Reducing the risk of outliving your assets

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Mark Cortazzo

The markets may have recently hit a new all-time high, but if you retired in 2000, you may have already run out of money. Surprisingly, it’s a completely different story if you retired just a few years earlier or a few years later.

The timing of when someone retires can have a profound effect on the performance of their accounts. Sequence risk, also known as sequence-of-returns risk, pertains to the timing of returns on your investments after you’ve already started withdrawing from them.

A tale of three brothers

To illustrate the impact of sequence risk, here’s the story of three hypothetical brothers each born three years apart. They each retired at age 65 with a $1 million lump sum pension, which they invested according to Standard & Poor’s 500-stock index models. They immediately began taking withdrawals of $5,000 on the same dates of each month. But the results, you will see, are very different.

The oldest brother retired in January 1997. As of the end of July 2016, he has withdrawn $1,175,000 in income, and his remaining balance is currently about $1.66 million. By taking a 6 percent withdrawal and making slightly less than 8 percent, the oldest brother has approximately two-thirds more than his starting value. These results are approximately the historical rate of return for equities and illustrate how equities may be effective over the long term.

The middle brother retired three years later, in January 2000. He, however, did not make out as well as his older brother. As of earlier this year, the middle brother ran out of money! This is despite the fact that he withdrew only $987,342, considerably less than the oldest brother.

The youngest brother finally retired in January 2003. As of the end of July, he has withdrawn $815,000 and has approximately $1.67 million remaining in the account.

(Disclaimer: This example was calculated in Morningstar Advisor Workstation as follows: $1M initial investments on 1/1/1997, 1/1/2000, and 1/1/2003 in S&P 500 TR USD (IDX), $5,000/monthly withdrawals starting immediately and ending on 7/31/2016. It is for hypothetical purposes only. It is not intended to portray past or future investment performance for any specific investment. Past performance is no guarantee of future results.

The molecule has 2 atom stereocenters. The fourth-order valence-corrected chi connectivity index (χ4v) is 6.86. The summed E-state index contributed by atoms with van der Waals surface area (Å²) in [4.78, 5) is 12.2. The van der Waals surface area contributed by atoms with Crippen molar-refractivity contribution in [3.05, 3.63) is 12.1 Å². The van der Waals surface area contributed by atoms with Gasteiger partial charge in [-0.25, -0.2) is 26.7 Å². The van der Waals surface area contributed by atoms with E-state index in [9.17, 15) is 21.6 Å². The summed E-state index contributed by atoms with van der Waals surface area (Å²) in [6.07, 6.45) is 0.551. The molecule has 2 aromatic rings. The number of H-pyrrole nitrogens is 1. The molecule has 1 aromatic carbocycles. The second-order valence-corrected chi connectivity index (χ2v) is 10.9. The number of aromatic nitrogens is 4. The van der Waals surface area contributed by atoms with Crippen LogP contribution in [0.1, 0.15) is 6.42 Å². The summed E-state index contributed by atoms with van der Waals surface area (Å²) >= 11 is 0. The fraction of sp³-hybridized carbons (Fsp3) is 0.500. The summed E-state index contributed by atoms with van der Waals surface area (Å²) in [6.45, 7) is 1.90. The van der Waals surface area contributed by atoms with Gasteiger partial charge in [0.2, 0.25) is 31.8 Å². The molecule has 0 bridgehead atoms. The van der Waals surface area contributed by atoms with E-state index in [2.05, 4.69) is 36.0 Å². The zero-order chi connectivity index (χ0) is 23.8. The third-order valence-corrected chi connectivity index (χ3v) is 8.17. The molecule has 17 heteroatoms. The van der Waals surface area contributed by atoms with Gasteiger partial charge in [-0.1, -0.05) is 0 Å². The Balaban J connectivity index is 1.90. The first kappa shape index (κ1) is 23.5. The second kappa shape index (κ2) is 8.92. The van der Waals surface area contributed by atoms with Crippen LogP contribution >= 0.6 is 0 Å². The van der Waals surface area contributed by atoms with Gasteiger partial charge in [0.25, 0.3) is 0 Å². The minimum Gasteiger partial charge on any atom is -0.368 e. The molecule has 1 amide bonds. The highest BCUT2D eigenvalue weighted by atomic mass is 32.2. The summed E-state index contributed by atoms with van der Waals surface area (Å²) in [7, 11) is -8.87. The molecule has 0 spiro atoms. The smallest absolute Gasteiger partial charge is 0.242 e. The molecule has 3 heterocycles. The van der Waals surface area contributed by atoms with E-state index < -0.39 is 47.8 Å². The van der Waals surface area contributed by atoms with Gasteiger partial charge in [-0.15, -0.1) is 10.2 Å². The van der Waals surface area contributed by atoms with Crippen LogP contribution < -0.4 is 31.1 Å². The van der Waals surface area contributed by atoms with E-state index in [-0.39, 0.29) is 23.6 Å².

You cannot invest directly in an index, and your own investment may perform better or worse than this example. This example does not include the deduction of fees, charges inherent to investing, taxes or investment costs, which could have a dramatic effect on your results.)

Why did the oldest and youngest brothers succeed while the middle brother ran out of money?

One of the greatest contributing factors is the market performance during the first three years of retirement. The difference here is that the market went up as the oldest and youngest brothers started taking withdrawals, and the market went down as soon as the middle brother began withdrawing.

Create a ladder

While no strategy assures success or protects against loss, there are techniques that can help to mitigate sequence risk.

One way is to incorporate a fixed-income component of your portfolio, such as cash or a multi-year bond ladder that is designated for providing income when the markets are down. If the market recovers in a relatively short period of time, this buffer may protect you from having to sell equities at a depressed price.

Another strategy is to utilize a product, such as an annuity, that can help to provide a lifetime income stream and reduce the withdrawal need from the overall equity portion of your portfolio. The longer you receive the income stream, the greater possible rate of return on the investment. Conversely, the longer you draw from your equity portfolio, the greater the chance of running out of money.

If you were able to know how the market will perform in your first few years of your retirement, then you would have a high probability of success!

Since we cannot know what the future holds, talk with your financial adviser about these techniques and others to reduce the chance of ending up like the middle brother — sleeping on one of his other brothers’ couches.

All contents © 2016 The Kiplinger Washington Editors, Inc. Distributed by Tribune Content Agency, LLC.